Have you noticed yet, in 1 & 2 Kings, what the biggest factor in a king being a good or bad one is? In general, if they follow and worship God, they’re a good king. If they do not, they’re a bad king. Do you think that translates into our culture in any way?
2 Kings 9:14-10:31:
- 14-22 – Joram was king of Israel. Jehu wanted to be. Ahaziah was the short-lived king of Judah. Jehu confirms that he’s not coming in peace because peace is impossible while Joram still allows his mother, Jezebel’s evil ways to remain in the land.
- 25-26 – King Ahab wanted to buy Naboth’s plot of land, but Naboth wouldn’t sell. Jezebel told Ahab to have Naboth killed, so he did.
- 29 – This is the same Ahaziah that just died. There was also a king of Israel named Ahaziah, but he’s already come and gone.
- 1-8 – Naturally, one of Ahab’s sons should have become king after Ahaziah’s death, but Jehu assures that doesn’t happen by killing them all.
- 18-31 – Jehu seems to have such potential to be faithful to God by wiping out Baal from Israel, but he remains sinful in other ways.
- 1- Thessalonica is where Paul sent the Letter to the Thessalonians. He did not visit all the churches he wrote to, but this is one he did.
- 2-9 – Jason was a local believer who allowed Paul and Silas to stay with him. He was punished with a fine for hosting the apostles.
- 11-12 – People weren’t simply believing blindly, but were studying the Scriptures to discern and it led them to the truth.
- 22-34 – Paul’s address to the people of Athens is powerful and convincing, even quoting some of their culture’s writings. As was always the case, some were convinced and some were not.
- 1-2 – War was a way of life for David. While some he talks about are internal, he often is talking about real wars.
- It is clear, due to the frequency with which David addresses God in these ways, that he views God as his provider and protector.
- 28 – This is the origin of the well-known adage, “Better to remain silent and thought a fool than to speak and remove all doubt.”
Have you ever felt unworthy to ask God for something? Maybe you thought it wasn’t important enough or that you didn’t deserve it. In today’s psalm, David admits that he has sinned but he asks for God’s protection and blessing anyway. God wants to know our hearts and wants us to ask for what we need. A good rule of thumb is to repent (this assumes true repentance) and then ask God for what you need.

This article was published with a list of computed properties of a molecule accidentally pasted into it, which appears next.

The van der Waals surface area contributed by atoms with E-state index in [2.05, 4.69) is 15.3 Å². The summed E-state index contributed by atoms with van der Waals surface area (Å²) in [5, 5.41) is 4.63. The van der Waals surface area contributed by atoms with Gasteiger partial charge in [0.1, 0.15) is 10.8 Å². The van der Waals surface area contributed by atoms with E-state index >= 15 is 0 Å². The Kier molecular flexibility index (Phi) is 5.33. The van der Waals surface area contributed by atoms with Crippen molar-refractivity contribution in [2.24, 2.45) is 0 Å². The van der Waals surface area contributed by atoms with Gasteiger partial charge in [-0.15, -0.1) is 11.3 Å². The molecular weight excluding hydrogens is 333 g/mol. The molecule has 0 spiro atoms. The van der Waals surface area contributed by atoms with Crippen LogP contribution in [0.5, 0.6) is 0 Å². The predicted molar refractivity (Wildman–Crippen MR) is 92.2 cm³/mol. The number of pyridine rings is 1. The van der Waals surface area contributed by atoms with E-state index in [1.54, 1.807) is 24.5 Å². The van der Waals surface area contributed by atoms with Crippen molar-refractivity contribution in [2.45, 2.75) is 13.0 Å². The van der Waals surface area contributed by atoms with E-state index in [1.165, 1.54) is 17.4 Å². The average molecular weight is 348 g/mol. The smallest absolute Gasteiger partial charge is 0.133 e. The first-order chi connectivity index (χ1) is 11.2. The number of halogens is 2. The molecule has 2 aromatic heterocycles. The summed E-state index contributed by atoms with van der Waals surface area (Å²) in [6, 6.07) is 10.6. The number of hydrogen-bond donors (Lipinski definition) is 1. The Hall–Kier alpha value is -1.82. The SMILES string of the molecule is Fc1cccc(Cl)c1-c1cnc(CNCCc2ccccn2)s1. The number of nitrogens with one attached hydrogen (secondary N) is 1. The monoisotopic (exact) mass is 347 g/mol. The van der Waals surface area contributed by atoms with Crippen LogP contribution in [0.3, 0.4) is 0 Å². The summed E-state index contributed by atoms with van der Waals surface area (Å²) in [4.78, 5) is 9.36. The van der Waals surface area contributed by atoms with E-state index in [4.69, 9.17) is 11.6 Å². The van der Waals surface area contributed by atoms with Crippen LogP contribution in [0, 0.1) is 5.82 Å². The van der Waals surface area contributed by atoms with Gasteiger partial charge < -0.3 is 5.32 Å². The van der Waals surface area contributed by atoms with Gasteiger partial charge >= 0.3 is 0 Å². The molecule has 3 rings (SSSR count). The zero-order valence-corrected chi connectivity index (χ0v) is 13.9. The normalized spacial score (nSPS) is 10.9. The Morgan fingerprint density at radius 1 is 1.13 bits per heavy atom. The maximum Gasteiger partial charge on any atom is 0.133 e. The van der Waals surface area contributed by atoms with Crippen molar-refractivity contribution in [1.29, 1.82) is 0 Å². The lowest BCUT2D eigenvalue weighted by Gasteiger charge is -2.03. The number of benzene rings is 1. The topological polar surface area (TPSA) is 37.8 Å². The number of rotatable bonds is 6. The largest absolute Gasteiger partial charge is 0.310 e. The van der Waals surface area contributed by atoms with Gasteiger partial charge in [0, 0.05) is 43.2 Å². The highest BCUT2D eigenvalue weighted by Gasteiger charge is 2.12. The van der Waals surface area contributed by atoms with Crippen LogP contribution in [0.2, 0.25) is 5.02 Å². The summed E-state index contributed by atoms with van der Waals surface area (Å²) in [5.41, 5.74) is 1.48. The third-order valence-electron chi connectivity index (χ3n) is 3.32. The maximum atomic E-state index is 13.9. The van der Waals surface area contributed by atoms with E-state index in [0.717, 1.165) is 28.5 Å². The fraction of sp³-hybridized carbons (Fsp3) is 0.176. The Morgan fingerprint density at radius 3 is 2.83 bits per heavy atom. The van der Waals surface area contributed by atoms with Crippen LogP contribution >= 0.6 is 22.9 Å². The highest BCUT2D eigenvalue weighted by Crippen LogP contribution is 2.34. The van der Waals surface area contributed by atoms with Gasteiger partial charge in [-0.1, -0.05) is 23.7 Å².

2 Kings 8:1-9:13:
- 10 – God made it clear that the king would not die from the illness, but he would die soon.
- 15 – Hazael kills the king by putting a wet, heavy blanket on his face and suffocating him.
- 4-6 – Jehu is made king over Israel after quite a line of evil kings.
- 16-24 – Paul drives the evil spirit out of the young women, but her owners, who profited off that spirit are not pleased. They get others on board and beat and imprison the apostles.
- 25-34 – Paul and Silas are miraculously released from prison, but they stay and end up converting the jailer.
- 1-2 – David asks that the Lord would grant his prayers while admitting his own sinfulness and inability to deserve God’s blessings.
- The entire psalm is an earnest prayer asking God to hear him and protect him.
- Presumably the fine would be unwarranted if it was placed on a righteous man.
In today’s Acts reading we meet Timothy, Paul’s protégé. Paul mentors and trains Timothy to also be able to minister to early churches and spread the gospel. Paul prepares Timothy for pitfalls, allows him to watch his ministry and travel with him, and encourages him in his gifts. What if we each had a faith protégé?
2 Kings 6:1-7:20:
- Here’s that chart of the kings again, just in case:
- 1-7 – This was not just a party trick or Elisha showing off. The man’s accident with the axe head was done while attempting to be more faithful. Elisha used God’s power to bless his faith.
- 15-19 – Elisha’s servant is given special sight to see what’s going on. The Syrian army is not struck completely blind, but just blind to Elisha’s true identity.
- 20-23 – Though a rare occasion in the Old Testament, the Syrians and Israelites are able to resolve the situation peacefully.